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Spotlight: A real scientist in a real-life lab

BY IAN MARTIN | FEBRUARY 07, 2011 7:10 AM

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Josh Weiner stands in a laboratory wearing blue jeans and Columbia fleece. With sneakers completing his outfit, it seems Weiner is more dressed for cleaning the lab than conducting research in it.

But for those who know Weiner, the sight of him in casual clothes in his lab is nothing new. Really, it’s just another day for the 40-year old University of Iowa biology assistant professor.

Weiner is the head of his own lab in the Biology Building, doing research on how and why the brain makes synapses in development: In other words, when a neuron attaches to another neuron in the brain, as an organism is developing, why specific attachments are made. This research can be applied in looking at birth defects specifically and where the process went wrong while the fetus was in the womb.

“We all say things like … ‘Boy that guy’s wired up wrong,’ ” Weiner said. “That’s kind of colloquial, but in a sense, that’s probably true.”

As a child, Weiner said he was more interested in music than science. In fact, he still plays in a band and even has an album on iTunes. When he did become interested in science in high school, it was in chemistry and physics.

“Probably, I’d still rather be a musician,” Weiner said. “But I used to read a lot, so I was always interested in doing something kind of scholarly.”

It wasn’t until his undergraduate years at Northwestern that he took a liking to the brain while majoring in psychology.

Now, he’s put his brain to work.

Weiner’s lab has been one of the most productive at Iowa, especially for his relatively young age. He has published upwards of 20 academic papers and has contributed to many more.

Much of this can be attributed to his seemingly relaxed attitude about the whole process. None of his assistants wear lab coats or collared shirts. Most are in jeans and sweatshirts on the day of his interview. Weiner said that while some labs run the more traditional way, he just doesn’t see that as a productive method for morale.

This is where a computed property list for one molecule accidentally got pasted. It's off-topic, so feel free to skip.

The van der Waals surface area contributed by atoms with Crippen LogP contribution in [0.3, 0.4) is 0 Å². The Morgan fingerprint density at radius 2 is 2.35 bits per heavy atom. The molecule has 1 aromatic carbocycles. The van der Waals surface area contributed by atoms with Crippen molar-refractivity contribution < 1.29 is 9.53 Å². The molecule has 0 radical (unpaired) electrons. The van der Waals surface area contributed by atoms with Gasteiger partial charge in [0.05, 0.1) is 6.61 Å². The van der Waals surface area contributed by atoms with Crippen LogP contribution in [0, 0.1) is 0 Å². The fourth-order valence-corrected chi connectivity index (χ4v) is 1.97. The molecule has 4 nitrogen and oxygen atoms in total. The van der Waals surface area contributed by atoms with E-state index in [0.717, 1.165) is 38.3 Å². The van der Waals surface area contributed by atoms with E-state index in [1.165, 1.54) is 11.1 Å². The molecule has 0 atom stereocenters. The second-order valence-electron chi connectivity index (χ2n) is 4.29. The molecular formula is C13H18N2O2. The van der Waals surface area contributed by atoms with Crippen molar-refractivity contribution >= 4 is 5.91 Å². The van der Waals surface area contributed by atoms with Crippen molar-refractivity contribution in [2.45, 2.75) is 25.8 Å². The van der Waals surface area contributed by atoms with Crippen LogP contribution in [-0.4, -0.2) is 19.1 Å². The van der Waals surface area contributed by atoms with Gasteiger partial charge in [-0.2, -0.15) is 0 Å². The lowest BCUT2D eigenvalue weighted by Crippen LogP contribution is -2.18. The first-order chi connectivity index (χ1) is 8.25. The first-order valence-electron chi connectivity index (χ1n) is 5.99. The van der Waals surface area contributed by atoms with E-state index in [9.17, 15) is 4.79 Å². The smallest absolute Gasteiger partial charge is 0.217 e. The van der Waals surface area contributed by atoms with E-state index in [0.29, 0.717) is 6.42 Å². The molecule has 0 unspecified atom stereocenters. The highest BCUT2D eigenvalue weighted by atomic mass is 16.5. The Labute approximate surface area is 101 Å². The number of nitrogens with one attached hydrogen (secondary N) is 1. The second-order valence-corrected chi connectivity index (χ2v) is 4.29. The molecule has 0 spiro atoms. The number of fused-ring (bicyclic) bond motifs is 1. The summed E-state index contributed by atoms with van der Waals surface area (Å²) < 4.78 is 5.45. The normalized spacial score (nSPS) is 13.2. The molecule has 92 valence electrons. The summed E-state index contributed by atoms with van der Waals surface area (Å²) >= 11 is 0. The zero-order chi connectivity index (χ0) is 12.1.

“In my view, that’s how you get the most stuff done,” he said. “When people are happy.”

Those who work in his lab call him Josh. Never once was the word “Doctor” spoken, even though Weiner has had his degree for more than 10 years.

Undergraduate assistant Mitch Omar said that his experience in the Weiner lab has been special because he’s treated as an equal, despite just completing his first degree.

“[Josh] talks to me very candidly about all things,” he said. “He says straightforward, ‘I might have a lot of opinions that you don’t agree with, and that’s fine, but I want to have a relaxed atmosphere where we can voice our opinions.’ ”

And a calm lab often means a fun lab.

When Ph.D. student Karry Jannie cut her hand, Weiner wrote on her cast, “You’re a cut up,” just an example of how he tries to keep things light.

Jannie said Weiner’s attitude is part of a larger culture at the UI Biology Department, which is changing perceptions from the antiquated scientist to the modern-day laboratory.

“I think a lot of people have misconceptions about scientists,” she said. “That they run around in lab coats … they’re boring, shirts and ties. That’s not how we roll over here.”


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